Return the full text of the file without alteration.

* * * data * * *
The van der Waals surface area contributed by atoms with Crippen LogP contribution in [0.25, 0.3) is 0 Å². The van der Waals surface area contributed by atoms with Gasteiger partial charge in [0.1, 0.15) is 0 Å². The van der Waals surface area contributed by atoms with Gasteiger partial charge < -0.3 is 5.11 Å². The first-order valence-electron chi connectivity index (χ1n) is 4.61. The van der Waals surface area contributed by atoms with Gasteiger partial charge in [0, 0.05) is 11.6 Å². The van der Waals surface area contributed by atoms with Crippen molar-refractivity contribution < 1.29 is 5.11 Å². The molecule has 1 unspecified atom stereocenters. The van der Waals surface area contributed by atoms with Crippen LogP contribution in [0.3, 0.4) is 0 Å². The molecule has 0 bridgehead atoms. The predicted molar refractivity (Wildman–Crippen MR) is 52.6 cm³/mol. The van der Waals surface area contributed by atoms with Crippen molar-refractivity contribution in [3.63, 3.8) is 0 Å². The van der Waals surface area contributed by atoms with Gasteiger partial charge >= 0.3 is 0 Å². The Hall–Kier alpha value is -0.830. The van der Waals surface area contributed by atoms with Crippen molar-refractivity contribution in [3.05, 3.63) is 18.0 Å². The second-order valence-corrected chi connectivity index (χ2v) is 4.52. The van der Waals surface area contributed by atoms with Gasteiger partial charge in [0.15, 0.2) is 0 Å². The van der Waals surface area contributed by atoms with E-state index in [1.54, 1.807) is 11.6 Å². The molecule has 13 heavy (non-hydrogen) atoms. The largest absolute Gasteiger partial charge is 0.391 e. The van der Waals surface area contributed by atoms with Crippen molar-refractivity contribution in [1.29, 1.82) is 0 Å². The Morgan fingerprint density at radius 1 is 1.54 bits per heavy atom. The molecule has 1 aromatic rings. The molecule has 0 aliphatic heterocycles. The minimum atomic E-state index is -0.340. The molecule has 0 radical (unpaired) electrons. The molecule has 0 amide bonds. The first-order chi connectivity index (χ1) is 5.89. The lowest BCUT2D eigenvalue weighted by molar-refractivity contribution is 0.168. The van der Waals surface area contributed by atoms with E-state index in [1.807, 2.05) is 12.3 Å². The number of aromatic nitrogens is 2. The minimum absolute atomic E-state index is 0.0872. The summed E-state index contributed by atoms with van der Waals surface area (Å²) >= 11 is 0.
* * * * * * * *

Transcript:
The van der Waals surface area contributed by atoms with Crippen LogP contribution in [0.25, 0.3) is 0 Å². The van der Waals surface area contributed by atoms with Gasteiger partial charge in [0.1, 0.15) is 0 Å². The van der Waals surface area contributed by atoms with Gasteiger partial charge < -0.3 is 5.11 Å². The first-order valence-electron chi connectivity index (χ1n) is 4.61. The van der Waals surface area contributed by atoms with Gasteiger partial charge in [0, 0.05) is 11.6 Å². The van der Waals surface area contributed by atoms with Crippen molar-refractivity contribution < 1.29 is 5.11 Å². The molecule has 1 unspecified atom stereocenters. The van der Waals surface area contributed by atoms with Crippen LogP contribution in [0.3, 0.4) is 0 Å². The molecule has 0 bridgehead atoms. The predicted molar refractivity (Wildman–Crippen MR) is 52.6 cm³/mol. The van der Waals surface area contributed by atoms with Crippen molar-refractivity contribution in [3.63, 3.8) is 0 Å². The van der Waals surface area contributed by atoms with Gasteiger partial charge >= 0.3 is 0 Å². The Hall–Kier alpha value is -0.830. The van der Waals surface area contributed by atoms with Crippen molar-refractivity contribution in [3.05, 3.63) is 18.0 Å². The second-order valence-corrected chi connectivity index (χ2v) is 4.52. The van der Waals surface area contributed by atoms with Gasteiger partial charge in [0.15, 0.2) is 0 Å². The van der Waals surface area contributed by atoms with E-state index in [1.54, 1.807) is 11.6 Å². The molecule has 13 heavy (non-hydrogen) atoms. The largest absolute Gasteiger partial charge is 0.391 e. The van der Waals surface area contributed by atoms with Crippen molar-refractivity contribution in [1.29, 1.82) is 0 Å². The Morgan fingerprint density at radius 1 is 1.54 bits per heavy atom. The molecule has 1 aromatic rings. The molecule has 0 aliphatic heterocycles. The minimum atomic E-state index is -0.340. The molecule has 0 radical (unpaired) electrons. The molecule has 0 amide bonds. The first-order chi connectivity index (χ1) is 5.89. The lowest BCUT2D eigenvalue weighted by molar-refractivity contribution is 0.168. The van der Waals surface area contributed by atoms with E-state index in [1.807, 2.05) is 12.3 Å². The number of aromatic nitrogens is 2. The minimum absolute atomic E-state index is 0.0872. The summed E-state index contributed by atoms with van der Waals surface area (Å²) >= 11 is 0.